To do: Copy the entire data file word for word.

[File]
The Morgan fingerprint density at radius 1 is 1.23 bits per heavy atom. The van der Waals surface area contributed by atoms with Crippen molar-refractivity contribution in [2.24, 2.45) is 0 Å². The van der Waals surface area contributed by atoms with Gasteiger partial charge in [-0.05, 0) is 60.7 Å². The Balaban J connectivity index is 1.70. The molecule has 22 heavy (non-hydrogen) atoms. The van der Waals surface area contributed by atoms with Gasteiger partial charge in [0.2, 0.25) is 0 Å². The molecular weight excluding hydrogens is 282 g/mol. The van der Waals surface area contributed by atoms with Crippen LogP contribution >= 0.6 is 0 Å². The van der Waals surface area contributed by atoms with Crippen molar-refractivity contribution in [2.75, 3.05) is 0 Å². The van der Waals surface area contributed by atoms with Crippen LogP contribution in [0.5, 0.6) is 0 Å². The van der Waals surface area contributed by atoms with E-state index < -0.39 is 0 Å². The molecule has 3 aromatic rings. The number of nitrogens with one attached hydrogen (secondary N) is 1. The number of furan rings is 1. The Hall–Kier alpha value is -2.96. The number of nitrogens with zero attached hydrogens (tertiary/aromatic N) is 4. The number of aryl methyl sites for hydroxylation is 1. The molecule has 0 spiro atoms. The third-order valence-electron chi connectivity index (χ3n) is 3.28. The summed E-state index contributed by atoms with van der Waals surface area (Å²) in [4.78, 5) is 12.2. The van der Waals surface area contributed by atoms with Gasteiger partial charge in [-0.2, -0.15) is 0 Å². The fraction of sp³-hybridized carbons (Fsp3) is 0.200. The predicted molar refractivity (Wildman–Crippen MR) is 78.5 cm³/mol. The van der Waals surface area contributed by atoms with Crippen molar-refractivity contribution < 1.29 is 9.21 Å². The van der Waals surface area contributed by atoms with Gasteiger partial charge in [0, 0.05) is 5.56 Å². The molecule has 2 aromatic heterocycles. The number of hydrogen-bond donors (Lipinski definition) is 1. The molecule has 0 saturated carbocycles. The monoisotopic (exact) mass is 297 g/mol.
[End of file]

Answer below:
The Morgan fingerprint density at radius 1 is 1.23 bits per heavy atom. The van der Waals surface area contributed by atoms with Crippen molar-refractivity contribution in [2.24, 2.45) is 0 Å². The van der Waals surface area contributed by atoms with Gasteiger partial charge in [-0.05, 0) is 60.7 Å². The Balaban J connectivity index is 1.70. The molecule has 22 heavy (non-hydrogen) atoms. The van der Waals surface area contributed by atoms with Gasteiger partial charge in [0.2, 0.25) is 0 Å². The molecular weight excluding hydrogens is 282 g/mol. The van der Waals surface area contributed by atoms with Crippen LogP contribution >= 0.6 is 0 Å². The van der Waals surface area contributed by atoms with Crippen molar-refractivity contribution in [2.75, 3.05) is 0 Å². The van der Waals surface area contributed by atoms with Crippen LogP contribution in [0.5, 0.6) is 0 Å². The van der Waals surface area contributed by atoms with E-state index < -0.39 is 0 Å². The molecule has 3 aromatic rings. The number of nitrogens with one attached hydrogen (secondary N) is 1. The number of furan rings is 1. The Hall–Kier alpha value is -2.96. The number of nitrogens with zero attached hydrogens (tertiary/aromatic N) is 4. The number of aryl methyl sites for hydroxylation is 1. The molecule has 0 spiro atoms. The third-order valence-electron chi connectivity index (χ3n) is 3.28. The summed E-state index contributed by atoms with van der Waals surface area (Å²) in [4.78, 5) is 12.2. The van der Waals surface area contributed by atoms with Gasteiger partial charge in [-0.2, -0.15) is 0 Å². The fraction of sp³-hybridized carbons (Fsp3) is 0.200. The predicted molar refractivity (Wildman–Crippen MR) is 78.5 cm³/mol. The van der Waals surface area contributed by atoms with Crippen molar-refractivity contribution < 1.29 is 9.21 Å². The van der Waals surface area contributed by atoms with Gasteiger partial charge in [0, 0.05) is 5.56 Å². The molecule has 2 aromatic heterocycles. The number of hydrogen-bond donors (Lipinski definition) is 1. The molecule has 0 saturated carbocycles. The monoisotopic (exact) mass is 297 g/mol.